Lessingia filanginifolia (California aster) ‘Silver Carpet’ (see a gorgeous photo of it here) is simply splendid spilling over the side of a hanging basket or other planter. Tolerating full sun during cool times of the year and needing a little shade in hot times, its silver, curled leaves sparkle in the sun and moon light. But they take a back seat in the spring and summer, when small daisy-like pale purple, yellow-centered flowers appear and are frequented by hummingbirds, bee and butterflies – all eager to gather the sweet nectar.

Last on this list but certainly not the last of the options is Epilobium/Zauschneria (California fuchsia), a feathery-leaved friend to the hummingbird with scarlet tubular blossoms in the late summer/early fall when there is little else in bloom. Like the others mentioned above, California fuchsia benefits from a partly shady exposure.

For all California native plants in hanging pots, use a standard potting soil, water when the soil is just about dry, fertilize once a year and transplant after a few years. Once the roots have maxed out their space in the pot, the plant will start to suffer. There’s not much else to do besides that. Just enjoy the sights these special specimens bring to your garden.

Monday, January 15, 2007

February 2007 Los Feliz Ledger Column, “Lawns That Give Back"

Bouteloua gracilis lawn at Santa Barbara Botanic Garden

We’ve all become quite familiar with the sights and sounds of the Southern California landscape: gasoline-powered blowers and mowers bellowing through neighborhoods while disbursing dusty leaf debris and choking fumes into the air and powerful sprinklers shooting water into streets well beyond the area intended for irrigation.

What if we could change all that? And, better still, what if we could keep our lush patches of green in the process of improving our air quality and conserving our precious water supply?

With the right plants, we can take the traditional notion of a lawn and turn it on its head. In place of lifeless mats of turf consuming hundreds of gallons of water per week per house, imagine fluttering wings of butterflies and hummingbirds, re-programming the sprinkler system to only turn on once every two weeks or less, flowing mounds of green and more.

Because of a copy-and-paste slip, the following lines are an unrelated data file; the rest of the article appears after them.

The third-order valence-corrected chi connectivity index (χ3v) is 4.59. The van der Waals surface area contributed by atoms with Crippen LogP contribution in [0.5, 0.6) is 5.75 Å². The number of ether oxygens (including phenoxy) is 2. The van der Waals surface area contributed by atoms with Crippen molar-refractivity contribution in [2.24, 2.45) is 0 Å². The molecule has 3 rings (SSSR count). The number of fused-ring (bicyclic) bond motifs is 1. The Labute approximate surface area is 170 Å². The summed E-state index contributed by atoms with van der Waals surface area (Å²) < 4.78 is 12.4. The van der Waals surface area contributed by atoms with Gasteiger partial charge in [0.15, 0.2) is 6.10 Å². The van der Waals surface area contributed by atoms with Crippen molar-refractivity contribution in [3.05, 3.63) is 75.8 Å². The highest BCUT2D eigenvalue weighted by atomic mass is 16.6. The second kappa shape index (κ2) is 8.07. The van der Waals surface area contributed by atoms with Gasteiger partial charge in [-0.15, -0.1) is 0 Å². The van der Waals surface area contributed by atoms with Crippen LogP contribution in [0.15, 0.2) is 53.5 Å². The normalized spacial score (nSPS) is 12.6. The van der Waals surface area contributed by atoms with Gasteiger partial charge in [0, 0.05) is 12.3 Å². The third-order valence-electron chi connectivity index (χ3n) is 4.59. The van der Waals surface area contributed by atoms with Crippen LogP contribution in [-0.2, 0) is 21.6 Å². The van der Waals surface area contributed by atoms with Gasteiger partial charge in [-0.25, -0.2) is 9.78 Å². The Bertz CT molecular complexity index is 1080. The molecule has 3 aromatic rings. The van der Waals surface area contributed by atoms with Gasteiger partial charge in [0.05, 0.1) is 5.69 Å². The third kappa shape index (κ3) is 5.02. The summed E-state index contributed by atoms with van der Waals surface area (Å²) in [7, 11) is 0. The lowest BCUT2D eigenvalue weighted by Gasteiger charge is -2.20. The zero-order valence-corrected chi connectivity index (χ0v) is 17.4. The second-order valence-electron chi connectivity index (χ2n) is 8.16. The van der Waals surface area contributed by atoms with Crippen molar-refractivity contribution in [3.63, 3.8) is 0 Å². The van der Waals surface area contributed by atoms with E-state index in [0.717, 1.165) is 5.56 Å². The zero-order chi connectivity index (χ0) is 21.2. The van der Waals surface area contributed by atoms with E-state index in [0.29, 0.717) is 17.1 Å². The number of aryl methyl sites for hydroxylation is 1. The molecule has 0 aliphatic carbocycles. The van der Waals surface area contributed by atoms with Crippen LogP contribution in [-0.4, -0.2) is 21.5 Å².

A whole new crop of lawns that give back are not only possible, they’re appearing all over the city in place of the common sod we’re used to seeing. These lush lawns are easy, rewarding and urgently needed.

In July 2006, the Public Policy Institute of California (www.ppic.org) published a report entitled “Lawns and Water Demand in California,” which revealed that single-family homes consume twice as much landscaping water as multi-family complexes. And, the report cautions, “without efforts aimed specifically at reducing outdoor urban water use, the demand will pose significant financial and environmental challenges for California.”

Here’s one immediate thing we as individuals can do to help solve this serious problem: say goodbye to the sod. With a pickax and some muscle, rip out the old grass and get the area ready for new life. Be careful to avoid damaging sprinkler pipes or any electrical conduit or wiring. Place all old material in your green bin.

Next, plant a native lawn. Most will flourish without any or very infrequent mowing with a human-powered push mower (quiet and pollution-free). Try one of the following plants by seed or 4-inch or 1-gallon pots (check with the nursery to see which method is preferable for the plant you choose): Achillea millefolium (perennial herb with white flowers, handles moderate foot traffic, needs full sun to part shade, rocky to sandy soil, water once a week or less in cool season, mow once a month or less), Carex pansa (perennial sedge, handles moderate foot traffic, needs full sun or part shade, sand to clay, water once a week or less in cool season, not necessary to mow), Bouteloua gracilis (perennial grass, handles moderate foot traffic, needs full sun, sand to clay soil, water twice a months or less in cool season, mow once a month or less), Festuca rubra molate (perennial grass, handles moderate foot traffic, sun to part sun, sand to clay, water twice a month or less in cool season, mow once a month or less), Deschampsia caespitosa holciformis (perennial grass, handles light foot traffic, needs sun to part sun, sand to clay, water once a week or less in cool season, mow once a month or less).

There are many more options, such as a wildflower lawn and other native grasses and groundcovers. An Internet search for California native lawn alternatives or a visit to the following Web sites will give you lots of great ideas: www.laspilitas.com, www.theodorepayne.org, www.treeoflifenursery.com.